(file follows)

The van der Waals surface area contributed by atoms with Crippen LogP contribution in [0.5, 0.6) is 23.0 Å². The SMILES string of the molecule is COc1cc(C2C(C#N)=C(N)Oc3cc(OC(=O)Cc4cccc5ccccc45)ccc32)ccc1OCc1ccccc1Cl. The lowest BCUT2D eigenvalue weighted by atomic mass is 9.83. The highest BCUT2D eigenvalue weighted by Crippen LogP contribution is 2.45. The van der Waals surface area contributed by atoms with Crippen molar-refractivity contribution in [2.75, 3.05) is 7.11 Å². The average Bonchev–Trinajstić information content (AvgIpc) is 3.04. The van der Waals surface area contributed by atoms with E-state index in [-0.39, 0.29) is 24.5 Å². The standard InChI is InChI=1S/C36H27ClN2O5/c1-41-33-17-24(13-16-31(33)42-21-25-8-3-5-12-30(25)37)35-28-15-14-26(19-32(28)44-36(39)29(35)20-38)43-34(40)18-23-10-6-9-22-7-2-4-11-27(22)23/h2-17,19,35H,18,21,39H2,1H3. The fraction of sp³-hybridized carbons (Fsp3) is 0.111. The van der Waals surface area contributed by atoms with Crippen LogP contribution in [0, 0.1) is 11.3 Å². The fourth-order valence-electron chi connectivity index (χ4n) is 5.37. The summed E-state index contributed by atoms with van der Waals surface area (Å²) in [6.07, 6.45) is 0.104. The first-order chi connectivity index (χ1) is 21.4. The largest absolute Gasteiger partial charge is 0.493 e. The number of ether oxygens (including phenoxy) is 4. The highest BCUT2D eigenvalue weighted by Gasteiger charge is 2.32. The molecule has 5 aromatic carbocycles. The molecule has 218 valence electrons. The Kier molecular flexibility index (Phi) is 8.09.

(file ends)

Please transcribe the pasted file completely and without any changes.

The van der Waals surface area contributed by atoms with Crippen LogP contribution in [0.5, 0.6) is 23.0 Å². The SMILES string of the molecule is COc1cc(C2C(C#N)=C(N)Oc3cc(OC(=O)Cc4cccc5ccccc45)ccc32)ccc1OCc1ccccc1Cl. The lowest BCUT2D eigenvalue weighted by atomic mass is 9.83. The highest BCUT2D eigenvalue weighted by Crippen LogP contribution is 2.45. The van der Waals surface area contributed by atoms with Crippen molar-refractivity contribution in [2.75, 3.05) is 7.11 Å². The average Bonchev–Trinajstić information content (AvgIpc) is 3.04. The van der Waals surface area contributed by atoms with E-state index in [-0.39, 0.29) is 24.5 Å². The standard InChI is InChI=1S/C36H27ClN2O5/c1-41-33-17-24(13-16-31(33)42-21-25-8-3-5-12-30(25)37)35-28-15-14-26(19-32(28)44-36(39)29(35)20-38)43-34(40)18-23-10-6-9-22-7-2-4-11-27(22)23/h2-17,19,35H,18,21,39H2,1H3. The fraction of sp³-hybridized carbons (Fsp3) is 0.111. The van der Waals surface area contributed by atoms with Crippen LogP contribution in [0, 0.1) is 11.3 Å². The fourth-order valence-electron chi connectivity index (χ4n) is 5.37. The summed E-state index contributed by atoms with van der Waals surface area (Å²) in [6.07, 6.45) is 0.104. The first-order chi connectivity index (χ1) is 21.4. The largest absolute Gasteiger partial charge is 0.493 e. The number of ether oxygens (including phenoxy) is 4. The highest BCUT2D eigenvalue weighted by Gasteiger charge is 2.32. The molecule has 5 aromatic carbocycles. The molecule has 218 valence electrons. The Kier molecular flexibility index (Phi) is 8.09.